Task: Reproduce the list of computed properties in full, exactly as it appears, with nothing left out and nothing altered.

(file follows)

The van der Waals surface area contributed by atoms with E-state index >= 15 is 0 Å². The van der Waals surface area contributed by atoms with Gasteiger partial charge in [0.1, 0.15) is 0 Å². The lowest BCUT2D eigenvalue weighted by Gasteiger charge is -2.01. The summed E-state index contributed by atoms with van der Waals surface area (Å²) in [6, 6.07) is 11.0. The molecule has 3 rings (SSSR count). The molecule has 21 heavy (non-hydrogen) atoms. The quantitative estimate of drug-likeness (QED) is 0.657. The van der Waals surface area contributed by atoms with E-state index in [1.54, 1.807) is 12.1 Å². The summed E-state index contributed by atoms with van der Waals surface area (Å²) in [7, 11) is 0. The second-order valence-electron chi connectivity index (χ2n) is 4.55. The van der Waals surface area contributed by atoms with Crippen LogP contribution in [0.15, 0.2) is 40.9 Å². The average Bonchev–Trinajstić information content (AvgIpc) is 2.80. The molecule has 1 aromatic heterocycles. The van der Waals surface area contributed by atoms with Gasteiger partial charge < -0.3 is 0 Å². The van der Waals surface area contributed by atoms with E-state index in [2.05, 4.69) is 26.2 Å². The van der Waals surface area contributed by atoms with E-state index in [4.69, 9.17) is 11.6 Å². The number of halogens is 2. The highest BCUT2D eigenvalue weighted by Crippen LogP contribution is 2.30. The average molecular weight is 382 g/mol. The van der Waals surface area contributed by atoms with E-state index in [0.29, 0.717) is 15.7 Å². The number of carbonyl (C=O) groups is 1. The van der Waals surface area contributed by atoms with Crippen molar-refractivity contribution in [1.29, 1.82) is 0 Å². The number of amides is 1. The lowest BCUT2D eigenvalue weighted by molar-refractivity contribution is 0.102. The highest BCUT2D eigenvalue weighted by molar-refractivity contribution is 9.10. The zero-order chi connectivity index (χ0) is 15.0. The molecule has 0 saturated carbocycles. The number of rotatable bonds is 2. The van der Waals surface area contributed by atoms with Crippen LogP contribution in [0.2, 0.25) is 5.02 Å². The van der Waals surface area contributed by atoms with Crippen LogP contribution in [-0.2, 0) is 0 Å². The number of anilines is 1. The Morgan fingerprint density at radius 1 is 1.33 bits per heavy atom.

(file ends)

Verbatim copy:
The van der Waals surface area contributed by atoms with E-state index >= 15 is 0 Å². The van der Waals surface area contributed by atoms with Gasteiger partial charge in [0.1, 0.15) is 0 Å². The lowest BCUT2D eigenvalue weighted by Gasteiger charge is -2.01. The summed E-state index contributed by atoms with van der Waals surface area (Å²) in [6, 6.07) is 11.0. The molecule has 3 rings (SSSR count). The molecule has 21 heavy (non-hydrogen) atoms. The quantitative estimate of drug-likeness (QED) is 0.657. The van der Waals surface area contributed by atoms with E-state index in [1.54, 1.807) is 12.1 Å². The summed E-state index contributed by atoms with van der Waals surface area (Å²) in [7, 11) is 0. The second-order valence-electron chi connectivity index (χ2n) is 4.55. The van der Waals surface area contributed by atoms with Crippen LogP contribution in [0.15, 0.2) is 40.9 Å². The average Bonchev–Trinajstić information content (AvgIpc) is 2.80. The molecule has 1 aromatic heterocycles. The van der Waals surface area contributed by atoms with Gasteiger partial charge < -0.3 is 0 Å². The van der Waals surface area contributed by atoms with E-state index in [2.05, 4.69) is 26.2 Å². The van der Waals surface area contributed by atoms with E-state index in [4.69, 9.17) is 11.6 Å². The number of halogens is 2. The highest BCUT2D eigenvalue weighted by Crippen LogP contribution is 2.30. The average molecular weight is 382 g/mol. The van der Waals surface area contributed by atoms with E-state index in [0.29, 0.717) is 15.7 Å². The number of carbonyl (C=O) groups is 1. The van der Waals surface area contributed by atoms with Crippen molar-refractivity contribution in [1.29, 1.82) is 0 Å². The number of amides is 1. The lowest BCUT2D eigenvalue weighted by molar-refractivity contribution is 0.102. The highest BCUT2D eigenvalue weighted by molar-refractivity contribution is 9.10. The zero-order chi connectivity index (χ0) is 15.0. The molecule has 0 saturated carbocycles. The number of rotatable bonds is 2. The van der Waals surface area contributed by atoms with Crippen LogP contribution in [0.2, 0.25) is 5.02 Å². The van der Waals surface area contributed by atoms with Crippen LogP contribution in [-0.2, 0) is 0 Å². The number of anilines is 1. The Morgan fingerprint density at radius 1 is 1.33 bits per heavy atom.